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Deprecated - Altavista, Alltheweb.com Forum

Alltheweb: "how to make pizza" changed
Algo change or hand tweak?

 12:26 pm on Jun 22, 2002 (gmt 0)

(see [webmasterworld.com...] #52)
I was sure it will happen so took a shot:

How to make pizza 06-14 [howtomakepizza.batcave.net]
How to make pizza 06-21 [alltheweb.com]

Hand tweak or algo change? I tend to think hand tweak, cuz they did not bother with SERPs past top ten: mostly irrelevant/spammy as it was in top 10 before tweak.

p.s. I am too concerned about Google domination, like many others. But in my eyes Alltheweb search quality was and is worst of all majors.



 12:50 pm on Jun 22, 2002 (gmt 0)

Maybe you are getting something different - but they look the same sites listed at my end.


 1:17 pm on Jun 22, 2002 (gmt 0)

I don't see it either, now. All top 10 was more less about making pizza, further mostly unrelated.


 2:16 pm on Jun 22, 2002 (gmt 0)

Saw the new serp too, rzfree. Looked improved.

Also + 50.000 pages found. ATW has updated at least parts of the db.

FAST is known to permanently do little tweaks to the algo.

So, the new serp looks far more relevant, given that it's a nearly natural language, and thus rather "uneducated" query.
An "educated" query would have been to put the phrase, or better yet the parts of the phrase into quotation marks.
"how to" "make pizza" [alltheweb.com]

But of course only very few users will apply such "advanced techniques", so any major SE must aim at handling queries as they come.

FAST monitors queries, and I'm pretty sure they have a system in the works, which will try and learn from those queries.
On the right hand of ATW serps underneath the Topics, often an additional navigational feature pops up, called "narrow your search".
I've been speculating a while back on the source of the suggestions made there. I'm pretty sure now, those are derived from monitoring popularity of queries.

Hey rzfree - looks like you helped FAST out ;)


 3:36 pm on Jun 22, 2002 (gmt 0)

"nearly natural language"

Norwegian or English?

I'm just wondering how many of the staff at FAST are fluent in English ( the predominant search language) and if they have any native english speakers on board.

I ask because I believe that it would be hard to create a natural language search facility without an ultra strong grasp of the language involved.


 4:31 pm on Jun 22, 2002 (gmt 0)

Good catch!
They DID tweak their algo, because the unique name of my web design studio now comes up at number 1.
Formerly it came up (I think number 19), behind a radio station and many other unrelated serps, that had the keywords sprinkled in its body text.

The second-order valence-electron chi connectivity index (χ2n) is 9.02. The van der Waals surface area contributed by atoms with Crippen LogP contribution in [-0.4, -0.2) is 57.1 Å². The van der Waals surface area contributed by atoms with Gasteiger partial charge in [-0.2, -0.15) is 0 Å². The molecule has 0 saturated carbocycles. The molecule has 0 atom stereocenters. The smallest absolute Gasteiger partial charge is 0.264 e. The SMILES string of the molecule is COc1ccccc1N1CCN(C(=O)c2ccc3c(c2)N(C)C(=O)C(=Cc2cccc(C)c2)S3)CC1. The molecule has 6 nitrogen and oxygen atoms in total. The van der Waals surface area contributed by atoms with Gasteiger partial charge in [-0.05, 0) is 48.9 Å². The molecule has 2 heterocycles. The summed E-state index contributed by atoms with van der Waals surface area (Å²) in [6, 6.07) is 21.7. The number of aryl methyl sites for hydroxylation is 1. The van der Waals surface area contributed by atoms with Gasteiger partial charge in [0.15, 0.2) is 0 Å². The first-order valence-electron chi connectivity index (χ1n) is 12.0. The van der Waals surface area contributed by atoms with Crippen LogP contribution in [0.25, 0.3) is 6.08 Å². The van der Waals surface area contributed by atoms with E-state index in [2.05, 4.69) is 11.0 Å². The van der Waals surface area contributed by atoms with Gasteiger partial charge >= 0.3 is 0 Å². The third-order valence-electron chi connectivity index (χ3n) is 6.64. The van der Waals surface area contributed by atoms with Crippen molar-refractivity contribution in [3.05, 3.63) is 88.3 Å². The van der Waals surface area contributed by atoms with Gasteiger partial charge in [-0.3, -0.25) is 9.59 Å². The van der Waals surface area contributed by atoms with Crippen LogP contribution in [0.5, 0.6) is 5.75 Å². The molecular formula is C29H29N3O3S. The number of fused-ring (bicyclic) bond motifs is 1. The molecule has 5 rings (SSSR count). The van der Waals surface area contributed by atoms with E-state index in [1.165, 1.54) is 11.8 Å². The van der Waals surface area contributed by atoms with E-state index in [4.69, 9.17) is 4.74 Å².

5:05 pm on Jun 22, 2002 (gmt 0)

>natural language
Just to clarify: I did not say FAST claims being a natural language SE. I said the query from rzfree's example is nearly a natural language query.

John, FAST has staff from and operations in the US and the UK. They serve queries in nearly 50 languages.

You wouldn't assume Google or AV are not capable of dealing with results from French or Spanish, because they are US based?

> English predominant search language
Probably. Won't last long though. Less than 50% of the worldwide inline population is natively English speaking, with falling tendency.
This is important to understand for any SE with global ambitions.

Robert Charlton

 5:21 am on Jun 23, 2002 (gmt 0)

There's definitely been an algo tweak... I'd posted a while back that on searches where a common phrase like "San Francisco" is a modifier, they were grouping "San Francisco" as a common phrase... which makes sense... but that grouping was giving far different results from San Francisco not grouped, as if they were giving a lot of extra weight to the common modifying phrase.

They seem to have adjusted this. The grouped and ungrouped results are still different, but the modifying phrase has been dialed down. Google is still having problems with this, I think because of link relevancy.

I'm also seeing some changes on rankings of some interior pages that I can't explain... which I guess is the way they want it. ;)


 9:17 am on Jun 23, 2002 (gmt 0)

>The grouped and ungrouped results are still different, but the modifying phrase has been dialed down

Sounds convincing. Good explanation, which I'd love to test out. Unfortunately I do get the old serps again, even via anonymizer.
Robert, you are seeing the new serps?

Robert Charlton

 4:28 am on Jun 24, 2002 (gmt 0)

>>Robert, you are seeing the new serps?<<

I think I am, but I've got to confess I didn't record what I saw on June 22. Looking now, on one search, the sites I'm monitoring are still in the top ten, which they hadn't been when the grouping came in. They were way up there before the grouping.

AND, when I just punched the search button again, they moved up a few places... from 9 and 10 to 6 and 7... probably closer to what I saw on June 22 that made me happy.

BUT, running the same search again, they've dropped back down to 9 and 10, and they seem to be staying there.


Robert Charlton

 4:35 am on Jun 24, 2002 (gmt 0)

PS to the above...

Just checked Lycos too. The #9/6 result shows as #2, which is roughly where it had been before the grouping came in. The #10/7 result, though, (which once upon a time had been 4 or 5) isn't even in the top 30. So yes... it's a hard theory to test right now. ;) I'd definitely hold the pepperoni on that pizza.

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